As each day passes, it is becoming quite evident that Marlo is my clone both in physical form (as can be seen above) and personality. I would like to take this moment to offer my sincerest apologies to my parents. Mom and Dad, no WONDER I was never the favorite. Just like I recall being as a child (ahem, still am as an adult), Marlo is extremely dramatic, sensitive, enthusiastic, chatty, curious, hungry for stimulation, hungry for attention, and loud. These aren’t all necessarily bad traits all the time. They all have their place in this world, but let’s just say when a parent has to cope with them all at once all day every day, it can be thoroughly exhausting. It quickly turns Nice Mommy into Yelling Mommy.
Yelling Mommy has an uncommonly precise memory. I remember everyday events from my childhood like they were yesterday. When I watch Marlo play by herself and interact with me and the family, it is beyond creepy to retrieve memories of saying the exact same things and behaving the exact same way and perhaps having the exact same emotions. The creepiness is exacerbated by the fact that she couldn’t look any more like me at that age (well, I was a little blonder). It’s like watching yourself grow up, or for Jeff, watching your spouse grow up.
But Marlo will never have the same experiences as I did. Her parents are different than my parents. She is not the passive little sister that I was. She’s the first born. That’s huge when it comes to shaping one’s personality. So I must remember that she will eventually grow into a person that will likely be much different than me. I find a lot of relief in that fact, as I look back at my adolescence and cringe. You feel the same way? Yes, I’ve heard that’s a common reaction when reflecting upon the teenage years. Though, my obsessive neurotic scrutiny of every memorable experience as a kid has made me somewhat anxious to want to control to prevent my little clone from having to experience the unnecessary heartaches that I found myself in. If I could talk to 14-year-old Marlo today, this is what I’d say.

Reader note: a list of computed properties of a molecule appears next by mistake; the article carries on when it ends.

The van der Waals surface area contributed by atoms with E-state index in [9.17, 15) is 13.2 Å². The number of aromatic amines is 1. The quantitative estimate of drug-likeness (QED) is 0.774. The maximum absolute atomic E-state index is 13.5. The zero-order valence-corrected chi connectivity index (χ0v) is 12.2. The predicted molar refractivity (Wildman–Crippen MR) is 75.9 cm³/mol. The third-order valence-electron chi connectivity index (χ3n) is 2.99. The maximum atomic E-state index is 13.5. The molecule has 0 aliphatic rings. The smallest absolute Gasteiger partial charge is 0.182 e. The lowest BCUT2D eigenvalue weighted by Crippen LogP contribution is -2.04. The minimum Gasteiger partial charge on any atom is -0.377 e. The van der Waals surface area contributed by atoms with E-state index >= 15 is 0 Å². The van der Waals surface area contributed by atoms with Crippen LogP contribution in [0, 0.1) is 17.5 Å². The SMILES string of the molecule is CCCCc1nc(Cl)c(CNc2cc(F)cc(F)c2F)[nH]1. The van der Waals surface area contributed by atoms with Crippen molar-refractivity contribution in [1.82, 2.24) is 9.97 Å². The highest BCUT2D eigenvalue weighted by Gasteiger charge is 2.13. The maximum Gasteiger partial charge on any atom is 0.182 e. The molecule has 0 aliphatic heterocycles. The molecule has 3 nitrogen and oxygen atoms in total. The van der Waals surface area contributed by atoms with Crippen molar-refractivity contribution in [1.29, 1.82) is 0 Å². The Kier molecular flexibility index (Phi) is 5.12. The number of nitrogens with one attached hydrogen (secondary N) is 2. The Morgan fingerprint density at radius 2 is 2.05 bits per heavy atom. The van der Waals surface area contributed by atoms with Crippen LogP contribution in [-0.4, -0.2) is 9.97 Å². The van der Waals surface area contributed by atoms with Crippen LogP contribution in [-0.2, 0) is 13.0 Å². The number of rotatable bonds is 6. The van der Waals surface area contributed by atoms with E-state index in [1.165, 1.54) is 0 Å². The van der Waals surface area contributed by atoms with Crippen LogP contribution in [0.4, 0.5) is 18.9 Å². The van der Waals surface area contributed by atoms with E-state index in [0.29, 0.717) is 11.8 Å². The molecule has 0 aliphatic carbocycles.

1. Your Skin is Fine.
You have my pasty white complexion. You have no choice in the matter. It will not tan in the sun or in a bed, and those tanning creams will only make you look dirty. You are different. You may be uncomfortable with this. People can be uncomfortable with this. They will try and make you uncomfortable if you already aren’t. If your mommy had a nickel for every time she heard varying versions of “You need some sun, honey.” and “You look so pale, are you feeling well?” she’d probably have ten dollars. Kids will say mean things. Maybe they will call you Casper or ask you if you rolled in flour before coming to school. Think about those insults. They aren’t even clever. Worse, women with deeply golden tanned skin will say things like “Oh, but your skin is so porcelain and beautiful” or “You won’t have a single wrinkle when you’re older.” You will quietly think, “Well, you, too could have this complexion with a little SPF, why don’t you?”
You may have things a little easier. It appears you will have reddish hair. All people give red heads a pass on their paleness. Also, I think it’s become more urban chic to be untanned. This may be in my head, but lately tanned has become equivalent with Jersey Girl. I really hope pale becomes the conventional in your future. What will make things easier for you is you have a mommy who knows how to get through life being the same color as a vampire. I wasn’t so lucky. Both your grandma and your aunt can achieve beautiful tans. They ended up just being a more well-meaning one of “those women” when trying to console me. My mother used to and everyone else I know still to this day thinks I should wear pastel clothes and pastel make-up. It took me until my Junior year of high school to realize that our skin’s best friend is black and nude. Black clothes, honey. Nude make-up. Black make-up will just make you look harsh and goth.